Pictures — paintings, etchings, photographs, CGI — let us see what is not there. Or, rather, since what pictures depict is not really there, we do not really see the pictorial contents. But we seem to see the depicted things: we “see” them “in” the pictures. One kind of picture — photographs — would seem to have a special capacity to yield this experience of “seeming-to-see.” Over the last couple of decades, the question of what it is to see something in a picture — photographic or otherwise — has been lively discussed. The papers in this thesis are all attempts at contributing to this discussion.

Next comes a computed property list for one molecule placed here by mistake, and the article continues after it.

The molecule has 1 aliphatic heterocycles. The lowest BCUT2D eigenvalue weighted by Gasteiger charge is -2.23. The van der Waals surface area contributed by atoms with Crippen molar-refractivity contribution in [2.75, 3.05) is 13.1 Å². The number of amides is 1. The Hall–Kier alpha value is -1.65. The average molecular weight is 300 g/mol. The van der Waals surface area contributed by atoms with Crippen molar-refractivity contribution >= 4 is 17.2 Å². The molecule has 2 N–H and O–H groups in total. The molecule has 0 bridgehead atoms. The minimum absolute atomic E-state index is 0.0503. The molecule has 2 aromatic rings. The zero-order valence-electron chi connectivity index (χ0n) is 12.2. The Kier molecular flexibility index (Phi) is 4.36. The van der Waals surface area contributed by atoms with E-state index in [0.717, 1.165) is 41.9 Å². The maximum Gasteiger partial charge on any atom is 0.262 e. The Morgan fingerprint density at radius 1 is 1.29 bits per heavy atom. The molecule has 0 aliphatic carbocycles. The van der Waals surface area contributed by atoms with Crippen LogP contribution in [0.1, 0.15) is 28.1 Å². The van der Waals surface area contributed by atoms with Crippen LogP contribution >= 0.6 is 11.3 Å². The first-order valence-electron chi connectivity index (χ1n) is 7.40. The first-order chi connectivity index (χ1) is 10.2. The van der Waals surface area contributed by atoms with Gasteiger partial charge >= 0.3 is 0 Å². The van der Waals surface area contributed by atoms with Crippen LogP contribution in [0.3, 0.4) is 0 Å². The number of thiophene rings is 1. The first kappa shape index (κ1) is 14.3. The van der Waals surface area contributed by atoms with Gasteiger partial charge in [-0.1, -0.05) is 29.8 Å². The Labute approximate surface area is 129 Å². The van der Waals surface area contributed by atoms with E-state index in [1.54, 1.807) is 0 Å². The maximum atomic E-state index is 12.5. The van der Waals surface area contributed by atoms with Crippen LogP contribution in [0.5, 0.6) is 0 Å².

Essay I treats the special subjective experience one undergoes in looking at photographs (as opposed to “handmade” images). I argue that this experience is (in part) due to our taking photographs as a certain kind of trace. Along the way, it is also argued that Kendall Walton’s “transparency thesis” — the thought that one literally, actually, sees photographed objects when one sees photographs of them — cannot explain the phenomenology of photography. Behind Walton’s transparency thesis lies a view of photography as an essentially causal medium; it is the merely causal process of photography that, on Walton’s view, makes photographs transparent. In Essay II, I offer an account of the role of causality in photography, and discuss its implications for the possible contents of photographs. Essays III and IV discuss pictorial perception in general. Essay III treats Richard Wollheim’s notion of non-localisation, and (what I call) pictorial perceptual presence, how things, which are strictly speaking not seen in an image, are still part of our apprehension of the picture. Essay IV gives an account of the seeing of states of affairs in pictures, and points to the significance of such seeing.